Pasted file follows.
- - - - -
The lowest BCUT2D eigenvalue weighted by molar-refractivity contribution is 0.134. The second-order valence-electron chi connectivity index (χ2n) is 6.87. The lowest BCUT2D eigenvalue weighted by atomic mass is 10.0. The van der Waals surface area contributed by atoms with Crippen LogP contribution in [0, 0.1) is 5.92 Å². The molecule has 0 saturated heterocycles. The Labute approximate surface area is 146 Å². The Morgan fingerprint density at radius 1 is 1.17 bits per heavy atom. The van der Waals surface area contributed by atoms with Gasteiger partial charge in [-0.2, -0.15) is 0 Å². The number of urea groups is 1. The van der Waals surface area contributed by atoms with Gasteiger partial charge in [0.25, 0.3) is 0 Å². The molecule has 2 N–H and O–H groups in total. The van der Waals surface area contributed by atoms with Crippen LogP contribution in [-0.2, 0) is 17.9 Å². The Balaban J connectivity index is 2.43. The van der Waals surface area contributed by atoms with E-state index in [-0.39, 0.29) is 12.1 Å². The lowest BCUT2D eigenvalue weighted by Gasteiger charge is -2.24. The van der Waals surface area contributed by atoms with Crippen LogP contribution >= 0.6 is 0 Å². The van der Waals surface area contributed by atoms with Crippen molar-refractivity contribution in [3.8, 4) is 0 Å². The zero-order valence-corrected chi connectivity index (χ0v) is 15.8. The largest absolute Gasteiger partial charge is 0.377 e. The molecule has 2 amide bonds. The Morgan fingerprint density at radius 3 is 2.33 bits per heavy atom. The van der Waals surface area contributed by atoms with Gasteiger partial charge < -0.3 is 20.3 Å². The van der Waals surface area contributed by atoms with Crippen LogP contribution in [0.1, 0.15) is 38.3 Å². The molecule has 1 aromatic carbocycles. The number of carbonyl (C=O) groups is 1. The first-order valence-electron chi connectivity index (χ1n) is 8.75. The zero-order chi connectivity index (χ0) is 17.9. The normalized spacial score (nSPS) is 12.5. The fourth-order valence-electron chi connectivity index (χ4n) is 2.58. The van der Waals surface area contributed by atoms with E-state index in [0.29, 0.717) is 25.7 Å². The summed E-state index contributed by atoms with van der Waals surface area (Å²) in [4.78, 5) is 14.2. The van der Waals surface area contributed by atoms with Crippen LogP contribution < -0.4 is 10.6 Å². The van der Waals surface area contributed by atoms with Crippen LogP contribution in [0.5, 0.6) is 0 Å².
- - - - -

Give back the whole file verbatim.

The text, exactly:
The lowest BCUT2D eigenvalue weighted by molar-refractivity contribution is 0.134. The second-order valence-electron chi connectivity index (χ2n) is 6.87. The lowest BCUT2D eigenvalue weighted by atomic mass is 10.0. The van der Waals surface area contributed by atoms with Crippen LogP contribution in [0, 0.1) is 5.92 Å². The molecule has 0 saturated heterocycles. The Labute approximate surface area is 146 Å². The Morgan fingerprint density at radius 1 is 1.17 bits per heavy atom. The van der Waals surface area contributed by atoms with Gasteiger partial charge in [-0.2, -0.15) is 0 Å². The number of urea groups is 1. The van der Waals surface area contributed by atoms with Gasteiger partial charge in [0.25, 0.3) is 0 Å². The molecule has 2 N–H and O–H groups in total. The van der Waals surface area contributed by atoms with Crippen LogP contribution in [-0.2, 0) is 17.9 Å². The Balaban J connectivity index is 2.43. The van der Waals surface area contributed by atoms with E-state index in [-0.39, 0.29) is 12.1 Å². The lowest BCUT2D eigenvalue weighted by Gasteiger charge is -2.24. The van der Waals surface area contributed by atoms with Crippen LogP contribution >= 0.6 is 0 Å². The van der Waals surface area contributed by atoms with Crippen molar-refractivity contribution in [3.8, 4) is 0 Å². The zero-order valence-corrected chi connectivity index (χ0v) is 15.8. The largest absolute Gasteiger partial charge is 0.377 e. The molecule has 2 amide bonds. The Morgan fingerprint density at radius 3 is 2.33 bits per heavy atom. The van der Waals surface area contributed by atoms with Gasteiger partial charge < -0.3 is 20.3 Å². The van der Waals surface area contributed by atoms with Crippen LogP contribution in [0.1, 0.15) is 38.3 Å². The molecule has 1 aromatic carbocycles. The number of carbonyl (C=O) groups is 1. The first-order valence-electron chi connectivity index (χ1n) is 8.75. The zero-order chi connectivity index (χ0) is 17.9. The normalized spacial score (nSPS) is 12.5. The fourth-order valence-electron chi connectivity index (χ4n) is 2.58. The van der Waals surface area contributed by atoms with E-state index in [0.29, 0.717) is 25.7 Å². The summed E-state index contributed by atoms with van der Waals surface area (Å²) in [4.78, 5) is 14.2. The van der Waals surface area contributed by atoms with Crippen LogP contribution < -0.4 is 10.6 Å². The van der Waals surface area contributed by atoms with Crippen LogP contribution in [0.5, 0.6) is 0 Å².